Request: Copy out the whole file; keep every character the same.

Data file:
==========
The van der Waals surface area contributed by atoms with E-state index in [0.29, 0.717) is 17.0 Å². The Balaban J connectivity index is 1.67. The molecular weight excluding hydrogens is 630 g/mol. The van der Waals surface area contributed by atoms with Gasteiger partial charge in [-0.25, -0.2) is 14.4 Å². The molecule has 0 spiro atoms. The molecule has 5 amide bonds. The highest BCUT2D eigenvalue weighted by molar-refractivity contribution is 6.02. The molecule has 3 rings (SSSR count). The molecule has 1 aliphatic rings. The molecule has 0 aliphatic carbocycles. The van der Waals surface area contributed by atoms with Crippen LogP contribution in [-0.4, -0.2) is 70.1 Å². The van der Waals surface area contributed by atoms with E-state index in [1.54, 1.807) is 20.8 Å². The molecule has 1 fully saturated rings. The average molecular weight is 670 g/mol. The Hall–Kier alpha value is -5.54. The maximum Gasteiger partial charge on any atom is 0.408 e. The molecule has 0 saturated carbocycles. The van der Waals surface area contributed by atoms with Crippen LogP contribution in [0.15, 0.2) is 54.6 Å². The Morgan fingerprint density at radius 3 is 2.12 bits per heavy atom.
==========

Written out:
The van der Waals surface area contributed by atoms with E-state index in [0.29, 0.717) is 17.0 Å². The Balaban J connectivity index is 1.67. The molecular weight excluding hydrogens is 630 g/mol. The van der Waals surface area contributed by atoms with Gasteiger partial charge in [-0.25, -0.2) is 14.4 Å². The molecule has 0 spiro atoms. The molecule has 5 amide bonds. The highest BCUT2D eigenvalue weighted by molar-refractivity contribution is 6.02. The molecule has 3 rings (SSSR count). The molecule has 1 aliphatic rings. The molecule has 0 aliphatic carbocycles. The van der Waals surface area contributed by atoms with Crippen LogP contribution in [-0.4, -0.2) is 70.1 Å². The van der Waals surface area contributed by atoms with E-state index in [1.54, 1.807) is 20.8 Å². The molecule has 1 fully saturated rings. The average molecular weight is 670 g/mol. The Hall–Kier alpha value is -5.54. The maximum Gasteiger partial charge on any atom is 0.408 e. The molecule has 0 saturated carbocycles. The van der Waals surface area contributed by atoms with Crippen LogP contribution in [0.15, 0.2) is 54.6 Å². The Morgan fingerprint density at radius 3 is 2.12 bits per heavy atom.